Challenges in Cloud Manufacturing

Despite these advantages, there are some obstacles in cloud manufacturing’s way. Most notably, it’s complex. That complexity requires a level of tech adoption not every manufacturer has and can make supply chains more prone to disruption, even if overall lead times are shorter.

The vast amount of data-sharing the cloud model involves can also introduce higher cybersecurity concerns. Manufacturing is already the most-targeted industry for cybercrime, and sharing information with more parties means introducing more third-party risks. The cloud platforms enabling these workflows must ensure high levels of security to manage those threats.

Companies with larger, established manufacturing processes and relatively little fluctuation in demand may find conventional practices more cost-effective. However, as cloud options grow and these technologies improve, that may not be the case for long.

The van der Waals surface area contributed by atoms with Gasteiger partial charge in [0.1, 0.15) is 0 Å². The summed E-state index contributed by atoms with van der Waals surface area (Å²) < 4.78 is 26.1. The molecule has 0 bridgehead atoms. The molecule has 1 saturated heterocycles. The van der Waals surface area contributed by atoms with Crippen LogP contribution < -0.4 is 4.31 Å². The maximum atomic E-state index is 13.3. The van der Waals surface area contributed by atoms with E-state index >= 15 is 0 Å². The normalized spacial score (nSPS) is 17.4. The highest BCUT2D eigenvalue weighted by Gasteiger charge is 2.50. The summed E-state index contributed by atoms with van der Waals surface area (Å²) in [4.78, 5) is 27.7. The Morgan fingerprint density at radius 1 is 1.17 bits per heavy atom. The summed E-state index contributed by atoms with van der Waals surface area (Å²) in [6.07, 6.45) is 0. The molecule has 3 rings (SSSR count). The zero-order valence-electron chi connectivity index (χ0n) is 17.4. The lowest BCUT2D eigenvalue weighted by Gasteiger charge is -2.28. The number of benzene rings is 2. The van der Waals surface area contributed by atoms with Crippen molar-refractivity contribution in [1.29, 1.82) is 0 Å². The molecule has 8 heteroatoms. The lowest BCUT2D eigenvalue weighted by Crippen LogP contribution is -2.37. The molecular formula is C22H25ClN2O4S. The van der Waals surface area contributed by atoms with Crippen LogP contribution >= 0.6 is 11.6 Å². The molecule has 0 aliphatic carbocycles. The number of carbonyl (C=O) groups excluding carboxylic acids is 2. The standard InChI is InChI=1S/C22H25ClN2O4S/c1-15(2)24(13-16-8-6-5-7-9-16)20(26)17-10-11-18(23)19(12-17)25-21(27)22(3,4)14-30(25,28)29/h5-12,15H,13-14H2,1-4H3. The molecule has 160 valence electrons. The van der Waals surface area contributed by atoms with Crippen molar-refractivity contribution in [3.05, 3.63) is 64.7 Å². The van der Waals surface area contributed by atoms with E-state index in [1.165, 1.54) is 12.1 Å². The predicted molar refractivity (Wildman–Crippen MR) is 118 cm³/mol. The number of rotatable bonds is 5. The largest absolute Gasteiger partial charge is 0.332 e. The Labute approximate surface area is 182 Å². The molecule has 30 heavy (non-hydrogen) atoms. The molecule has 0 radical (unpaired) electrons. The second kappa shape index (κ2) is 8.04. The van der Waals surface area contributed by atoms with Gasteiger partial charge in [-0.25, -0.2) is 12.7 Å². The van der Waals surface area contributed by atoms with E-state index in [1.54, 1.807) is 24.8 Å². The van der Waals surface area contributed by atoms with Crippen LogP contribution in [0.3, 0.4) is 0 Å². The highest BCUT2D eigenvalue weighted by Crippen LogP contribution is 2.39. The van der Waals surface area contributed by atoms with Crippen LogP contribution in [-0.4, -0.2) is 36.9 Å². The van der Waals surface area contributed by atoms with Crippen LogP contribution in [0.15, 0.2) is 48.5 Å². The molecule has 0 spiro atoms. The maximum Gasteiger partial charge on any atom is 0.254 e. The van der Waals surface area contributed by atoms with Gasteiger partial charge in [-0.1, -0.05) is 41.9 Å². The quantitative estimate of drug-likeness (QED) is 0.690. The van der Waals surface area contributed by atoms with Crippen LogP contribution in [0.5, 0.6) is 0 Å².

The Cloud Model Could Transform the Manufacturing Industry

While some headwinds remain, cloud manufacturing is still a promising alternative to traditional production. It’s more sustainable, efficient, scalable and can be more cost-effective in many circumstances.

As technology improves, this manufacturing practice could disrupt the industry the same way cloud computing has disrupted tech. The future is still uncertain, but early signs look bright for this tech-driven approach to manufacturing.

Revolutionized is reader-supported. When you buy through links on our site, we may earn an affiliate commision. Learn more here.


Ellie Gabel

Ellie Gabel is a science writer specializing in astronomy and environmental science and is the Associate Editor of Revolutionized. Ellie's love of science stems from reading Richard Dawkins books and her favorite science magazines as a child, where she fell in love with the experiments included in each edition.